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    Aug 9 2011: Part 1: I love that you posted this question. I have tried to answer this question all year, since I had one of my teachers attribute selfishness as the basis for human suffering. Being an objectivist, I, of course, disagreed wholeheartedly.

    Selfishness is the basis for all human progress throughout history. Selflessness (or as I call it altruism) exists, but it is extremely detrimental to society in every way. The first person to utter a word and begin to create language likely did so because of a need to communicate, a need to interact within groups, a selfish need that ultimately benefitted the others in his society. Take for example the scenario posed by biologist Mark Pagel in his discussion of language on this very website: there is one primitive human that is skilled at creating arrowheads, but terribly unskilled at creating the shafts. This human finds another primitive human that is skilled at creating the shafts; he brings the arrowheads he just finished and holds them in front of the other human. Since neither has the tool of language, the other human simply takes the arrowheads as a gift and a conflict ensues that likely ends in violence. Take however the opposite situation. The arrowhead maker takes his arrowheads to another human who knows language. The arrowhead maker communicates and tells the other that if he gives him some shafts that they can trade and take the finished arrows and split them 50/50. The growth of language benefits in a manner that is selfish.

    Take for example the man who created the wheel. He did so to ease the burden of moving things over distances. A selfish desire that benefitted society.

    All innovation stems from selfishness, not the grandiose desire to "ease society's burdens."
  • Aug 7 2011: Well it depends on what you call "selfless". If by selfless you mean doing something for others that will compromise your well being and/or stop you for doing something you really need/want to do for yourself and/or risking your own good (life health), etc. then yes, there are lots of examples.

    But I don't think a "pure" selfless act exists, why? because normally every selfless act is followed by a feeling of satisfaction, that good feeling of helping other people, of course I'm not saying you'll get an orgasm every time you help somebody but either you'll help him/her waiting for something in return, as a "may need him/her" in the future or simply because you want to help and you get the "good feeling" sensation.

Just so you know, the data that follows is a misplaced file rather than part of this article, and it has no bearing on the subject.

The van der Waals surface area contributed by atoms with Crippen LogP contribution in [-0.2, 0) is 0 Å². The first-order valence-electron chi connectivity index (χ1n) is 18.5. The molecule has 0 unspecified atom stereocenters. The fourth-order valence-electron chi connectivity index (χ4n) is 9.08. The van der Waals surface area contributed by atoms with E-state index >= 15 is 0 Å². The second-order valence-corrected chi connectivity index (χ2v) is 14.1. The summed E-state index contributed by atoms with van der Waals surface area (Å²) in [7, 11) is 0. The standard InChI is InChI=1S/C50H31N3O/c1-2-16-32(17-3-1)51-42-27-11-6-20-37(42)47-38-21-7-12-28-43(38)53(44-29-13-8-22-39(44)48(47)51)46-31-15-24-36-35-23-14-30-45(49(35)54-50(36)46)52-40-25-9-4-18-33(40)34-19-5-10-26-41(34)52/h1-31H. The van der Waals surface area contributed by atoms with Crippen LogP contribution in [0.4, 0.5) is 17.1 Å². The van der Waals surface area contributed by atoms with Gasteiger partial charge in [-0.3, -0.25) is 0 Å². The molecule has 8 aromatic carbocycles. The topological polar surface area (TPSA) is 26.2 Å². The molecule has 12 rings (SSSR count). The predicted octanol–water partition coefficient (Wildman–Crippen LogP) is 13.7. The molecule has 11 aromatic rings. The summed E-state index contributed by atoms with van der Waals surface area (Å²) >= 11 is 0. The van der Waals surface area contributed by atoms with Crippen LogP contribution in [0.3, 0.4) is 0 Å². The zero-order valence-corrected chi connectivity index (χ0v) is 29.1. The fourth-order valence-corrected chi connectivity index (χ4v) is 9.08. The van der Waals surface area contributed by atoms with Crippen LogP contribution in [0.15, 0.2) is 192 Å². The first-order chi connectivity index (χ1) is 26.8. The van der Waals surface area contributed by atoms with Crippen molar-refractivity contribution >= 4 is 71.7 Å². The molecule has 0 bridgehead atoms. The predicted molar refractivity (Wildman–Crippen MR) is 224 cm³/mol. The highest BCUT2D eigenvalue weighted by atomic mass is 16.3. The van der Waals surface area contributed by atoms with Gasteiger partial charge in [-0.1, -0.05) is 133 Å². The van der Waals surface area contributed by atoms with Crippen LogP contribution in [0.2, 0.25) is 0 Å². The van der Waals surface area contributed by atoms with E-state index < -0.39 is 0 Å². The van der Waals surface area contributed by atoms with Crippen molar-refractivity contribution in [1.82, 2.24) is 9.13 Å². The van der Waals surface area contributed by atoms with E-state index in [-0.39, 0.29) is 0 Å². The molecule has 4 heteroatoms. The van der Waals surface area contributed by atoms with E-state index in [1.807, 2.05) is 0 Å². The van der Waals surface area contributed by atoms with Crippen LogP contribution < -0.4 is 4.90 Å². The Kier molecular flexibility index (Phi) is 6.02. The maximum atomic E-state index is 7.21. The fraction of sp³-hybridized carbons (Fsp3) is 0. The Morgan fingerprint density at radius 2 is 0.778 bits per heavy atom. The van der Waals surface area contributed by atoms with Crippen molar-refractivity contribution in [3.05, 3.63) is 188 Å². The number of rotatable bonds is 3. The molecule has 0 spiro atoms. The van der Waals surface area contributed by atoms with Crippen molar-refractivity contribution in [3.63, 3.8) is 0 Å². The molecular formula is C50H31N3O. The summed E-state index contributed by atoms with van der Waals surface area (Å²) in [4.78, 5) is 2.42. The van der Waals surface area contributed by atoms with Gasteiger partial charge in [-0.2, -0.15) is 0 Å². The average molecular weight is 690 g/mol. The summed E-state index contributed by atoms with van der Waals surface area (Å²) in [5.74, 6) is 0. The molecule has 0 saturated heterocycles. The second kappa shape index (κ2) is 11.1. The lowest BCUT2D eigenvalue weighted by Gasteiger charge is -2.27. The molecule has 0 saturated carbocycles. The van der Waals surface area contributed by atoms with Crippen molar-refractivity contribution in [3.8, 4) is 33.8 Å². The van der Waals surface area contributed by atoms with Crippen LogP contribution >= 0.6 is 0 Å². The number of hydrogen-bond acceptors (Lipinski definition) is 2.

That good feeling sensation is the one that will drive you to do another selfless act, if you really hated it the first time, chances are you will not do it again, and that is because you did not find it as a satisfying experience, opposed to what you think you would feel, falling in doing something for expectation.

    My point is selfless acts do exist, but we can't think of a selfless act as a pure expression of selflessness, because behind every selfless act there's this wonderful and beautiful feeling of helping another human being.. or cat.. or dog or you know whatever :P
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    Aug 5 2011: I do believe that there are such things as a selfless act. Helping and assisting others mostly fulfills us. All because we feel happy, and satisfied with ourselves because we fulfill a selfless action, doesn't mean it's wrong or selfish. The fact that we are helping another person is entirely selfless.
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    Aug 4 2011: I am not sure. I am not doing good things on purpose just get back good carma or my faults to be forgived. But still some way it feels good to be thanked. So it is not selfless I guess. Maybe sacrifices are more selfless in those ways.
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    Aug 3 2011: no problem
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    Aug 2 2011: define selfless act
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      Aug 2 2011: Selfless Act...Something that is done not for the glory but because one really cares.Neither is it done because of some moral or ethical belief. Have you ever been in a war zone ? Where "my brother" really means just that !!!
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        Aug 3 2011: actually i was trying to call melissa's attention to the fact that you can define "selfless" in a way that nothing falls into it, so the question is circular. does the thing i defined nonexisting, exist? well, no.

        but what good a definition is if nothing fits to it? much better to define selfless as an action that achieves fulfillment through benefiting others.
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          Aug 3 2011: so
          Sorry, I butted in. The post was not addressed to Melissa so I thought it was fair game
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          Aug 3 2011: I think that's the point of the question isn't it? Selfless isn't a hard word to define and, in most circumstances there is nothing selfless.

          You are wrong to suggest it's circular. You can't 'prove' that nothing falls into the category of selfless. There are plenty of arselfless actions that are beneficial to others that would be open to debate. It's a common philosophical question and perfectly valid to start a discussion about.

          You seem to have a tendency to try to close down discussions by suggesting they are wrong or meaningless. Why not try just joining in a discussion? They can be fun!
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        Aug 3 2011: ah, never mind, your reply is welcome. just i realized that my intent might not be as clear as i hoped.